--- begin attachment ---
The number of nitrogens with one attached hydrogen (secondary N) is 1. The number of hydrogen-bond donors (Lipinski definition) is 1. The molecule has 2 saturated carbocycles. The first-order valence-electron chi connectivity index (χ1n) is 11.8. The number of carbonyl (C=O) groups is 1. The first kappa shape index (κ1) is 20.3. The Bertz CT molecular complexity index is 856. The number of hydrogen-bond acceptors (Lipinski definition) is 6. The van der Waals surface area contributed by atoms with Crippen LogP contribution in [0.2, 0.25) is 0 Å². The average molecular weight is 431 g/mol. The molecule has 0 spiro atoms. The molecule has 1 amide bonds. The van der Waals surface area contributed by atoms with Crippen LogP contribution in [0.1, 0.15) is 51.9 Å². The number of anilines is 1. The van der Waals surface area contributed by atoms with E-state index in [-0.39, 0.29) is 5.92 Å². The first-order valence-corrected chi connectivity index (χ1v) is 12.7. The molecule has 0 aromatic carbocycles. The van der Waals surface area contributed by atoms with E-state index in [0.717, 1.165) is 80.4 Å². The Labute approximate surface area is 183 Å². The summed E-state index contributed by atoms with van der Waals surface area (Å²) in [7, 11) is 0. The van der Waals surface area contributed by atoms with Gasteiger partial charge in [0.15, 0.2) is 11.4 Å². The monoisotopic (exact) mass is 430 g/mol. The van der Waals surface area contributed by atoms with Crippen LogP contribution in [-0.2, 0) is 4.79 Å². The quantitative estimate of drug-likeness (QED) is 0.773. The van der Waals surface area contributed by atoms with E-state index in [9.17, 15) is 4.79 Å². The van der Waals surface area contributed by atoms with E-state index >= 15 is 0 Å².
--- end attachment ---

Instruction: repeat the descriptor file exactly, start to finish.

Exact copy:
The number of nitrogens with one attached hydrogen (secondary N) is 1. The number of hydrogen-bond donors (Lipinski definition) is 1. The molecule has 2 saturated carbocycles. The first-order valence-electron chi connectivity index (χ1n) is 11.8. The number of carbonyl (C=O) groups is 1. The first kappa shape index (κ1) is 20.3. The Bertz CT molecular complexity index is 856. The number of hydrogen-bond acceptors (Lipinski definition) is 6. The van der Waals surface area contributed by atoms with Crippen LogP contribution in [0.2, 0.25) is 0 Å². The average molecular weight is 431 g/mol. The molecule has 0 spiro atoms. The molecule has 1 amide bonds. The van der Waals surface area contributed by atoms with Crippen LogP contribution in [0.1, 0.15) is 51.9 Å². The number of anilines is 1. The van der Waals surface area contributed by atoms with E-state index in [-0.39, 0.29) is 5.92 Å². The first-order valence-corrected chi connectivity index (χ1v) is 12.7. The molecule has 0 aromatic carbocycles. The van der Waals surface area contributed by atoms with E-state index in [0.717, 1.165) is 80.4 Å². The Labute approximate surface area is 183 Å². The summed E-state index contributed by atoms with van der Waals surface area (Å²) in [7, 11) is 0. The van der Waals surface area contributed by atoms with Gasteiger partial charge in [0.15, 0.2) is 11.4 Å². The monoisotopic (exact) mass is 430 g/mol. The van der Waals surface area contributed by atoms with Crippen LogP contribution in [-0.2, 0) is 4.79 Å². The quantitative estimate of drug-likeness (QED) is 0.773. The van der Waals surface area contributed by atoms with E-state index in [9.17, 15) is 4.79 Å². The van der Waals surface area contributed by atoms with E-state index >= 15 is 0 Å².